She earned an Oscar nomination as the hero’s adoptive mother in Lion. She received her best-ever reviews—and spawned giddy Emmy talk—for her powerfully layered performance as the abused wife, Celeste Wright, in the HBO smash Big Little Lies. And that was just the beginning. Three years after an opening-night disaster with the widely panned biopic Grace of Monaco at Cannes (whose story about Grace Kelly’s constricting marriage to Prince Rainier echoed, in a way, Kidman’s own “royal” marriage to Tom Cruise), Kidman returned to the festival this May with four—yes, four—projects in the official selection, including Sofia Coppola’s The Beguiled and the second season of Jane Campion’s crime series Top of the Lake. Each shows a different aspect of her remarkable range. Flaunting four looks and four accents, it was as if she were trying to duplicate Meryl Streep’s whole career in a week. She became the queen of Cannes—much to her surprise and delight.
“I was terrified to go back,” she says, shaking her head, “but both Jane and Sofia said, ‘Go, and it will be a whole different experience. We’ll hold your hand; don’t worry.’ ” They were right. “It was like a fairy tale, like the universe conspired to deliver one good thing and then another good thing and another, all at the same time.”
We’ve moved, mercifully, into one of the air-conditioned houses on the property, and Kidman has slipped into her own clothing, a long, white cotton dress with lace trim. Asked who designed it, she gracefully leans her swan’s neck forward to reveal the label: Ermanno Scervino.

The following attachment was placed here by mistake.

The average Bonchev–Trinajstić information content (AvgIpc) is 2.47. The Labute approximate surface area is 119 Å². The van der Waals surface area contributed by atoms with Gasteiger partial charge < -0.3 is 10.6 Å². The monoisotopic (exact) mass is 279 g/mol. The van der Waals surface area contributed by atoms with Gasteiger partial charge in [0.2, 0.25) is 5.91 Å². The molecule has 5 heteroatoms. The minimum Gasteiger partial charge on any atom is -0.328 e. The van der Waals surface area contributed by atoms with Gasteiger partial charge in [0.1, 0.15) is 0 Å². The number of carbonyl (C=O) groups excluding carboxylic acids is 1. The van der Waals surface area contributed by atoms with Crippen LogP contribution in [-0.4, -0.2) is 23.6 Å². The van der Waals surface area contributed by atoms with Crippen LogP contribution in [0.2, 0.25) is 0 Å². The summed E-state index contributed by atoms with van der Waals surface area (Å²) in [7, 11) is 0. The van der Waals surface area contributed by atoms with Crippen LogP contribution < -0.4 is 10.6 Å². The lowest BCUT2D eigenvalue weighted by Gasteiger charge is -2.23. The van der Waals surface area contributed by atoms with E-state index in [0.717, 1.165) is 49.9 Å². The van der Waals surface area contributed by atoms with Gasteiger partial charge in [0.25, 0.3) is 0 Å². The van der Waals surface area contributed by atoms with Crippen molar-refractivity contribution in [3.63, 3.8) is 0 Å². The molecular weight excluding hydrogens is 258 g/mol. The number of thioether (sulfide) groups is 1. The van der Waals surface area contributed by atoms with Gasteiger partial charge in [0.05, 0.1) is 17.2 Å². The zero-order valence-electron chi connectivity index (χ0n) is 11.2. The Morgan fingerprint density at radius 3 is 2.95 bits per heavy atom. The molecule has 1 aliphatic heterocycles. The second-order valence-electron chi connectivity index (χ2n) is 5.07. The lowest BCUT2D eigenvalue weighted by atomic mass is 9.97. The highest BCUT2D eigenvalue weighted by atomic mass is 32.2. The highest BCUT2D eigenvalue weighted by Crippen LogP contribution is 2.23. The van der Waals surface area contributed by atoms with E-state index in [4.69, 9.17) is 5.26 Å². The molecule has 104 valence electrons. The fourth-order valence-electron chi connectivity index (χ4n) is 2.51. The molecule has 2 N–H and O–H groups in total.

“It’s very Beguiled, isn’t it?” she says with a laugh. “And full length. It’s not what I usually wear, because I’m so tall.”
I’ve been meeting Kidman on and off for 20 years. I interviewed her for her first Vogue cover in 1999, when she starred in Eyes Wide Shut with Stanley Kubrick. I flew to the outback to watch her brave soul-sapping 110-degree heat—while clad in cashmere—for Baz Luhrmann’s Australia. Through it all, she’s struck me as being essentially the same—smart, driven, eager to laugh, and gifted at making you feel like you’re the most interesting person in the world. But on this Tennessee afternoon, Kidman seems more relaxed than ever before—mellower, less guarded, more nostalgic and reflective.